12. The process of any one of claims 1-11 wherein the pipe having protuberances, depressions or both comprises nickel or a nickel alloy.
13. The process of any one of claims 1-11 wherein the protuberances are fins.
14. The process of any one of claims 1-11 wherein the protuberances are hollow fins.
15. The process of any one of claims 1-11 wherein (a) a portion of the flue is said pipe, and (b) the portion of the flue which is not the pipe and is located downstream from the pipe has an interior diameter greater than or equal to said pipe.
Description
CROSS REFERENCE TO RELATED APPLICATION

This application is a continuation-in-part of prior pending application Ser. No. 07/118,672, filed Nov. 9, 1987 now abandoned.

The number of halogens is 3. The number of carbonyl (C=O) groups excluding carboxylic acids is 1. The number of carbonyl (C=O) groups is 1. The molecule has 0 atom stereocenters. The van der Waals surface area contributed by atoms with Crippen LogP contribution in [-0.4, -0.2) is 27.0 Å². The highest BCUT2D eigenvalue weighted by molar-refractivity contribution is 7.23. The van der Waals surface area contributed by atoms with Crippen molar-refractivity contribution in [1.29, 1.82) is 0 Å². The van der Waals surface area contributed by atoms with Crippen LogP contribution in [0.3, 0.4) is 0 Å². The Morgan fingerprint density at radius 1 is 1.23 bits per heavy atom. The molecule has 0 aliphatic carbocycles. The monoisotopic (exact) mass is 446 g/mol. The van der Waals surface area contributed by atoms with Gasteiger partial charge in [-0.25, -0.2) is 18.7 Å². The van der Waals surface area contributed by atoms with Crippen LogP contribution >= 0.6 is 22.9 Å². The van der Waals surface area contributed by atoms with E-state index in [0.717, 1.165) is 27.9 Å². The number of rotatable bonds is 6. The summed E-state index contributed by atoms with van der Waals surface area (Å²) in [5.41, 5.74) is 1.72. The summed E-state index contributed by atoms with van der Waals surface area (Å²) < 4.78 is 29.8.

BACKGROUND OF THE INVENTION

Substantial quantities of titanium dioxide pigment are produced commercially by reacting titanium tetrachloride with oxygen in the vapor phase. Immediately after such reaction, the titanium dioxide reaction mass is cooled by passing it through a conduit, i.e., flue, where growth of the titanium dioxide pigment particles takes place and agglomeration of such particles takes place.

It is desirable to cool the titanium dioxide rapidly because this will result in pigment having higher carbon black undertone ("CBU"). CBU is described in U.S. Pat. No. 2,488,440, which is hereby incorporated by reference. However, when a smaller diameter flue is used to permit more rapid cooling, it has been found that while CBU is increased, turbulence can be increased, which increases agglomeration of the pigment particles and thereby decreases pigment gloss.

Also, it would be desirable to operate titanium dioxide processes at higher pressures to minimize equipment expenditures, but this can decrease CBU. Moreover, it is desirable to increase TiO2 output, but higher product output can decrease CBU (due to the increased pressure) and decrease gloss (due to the increased turbulence).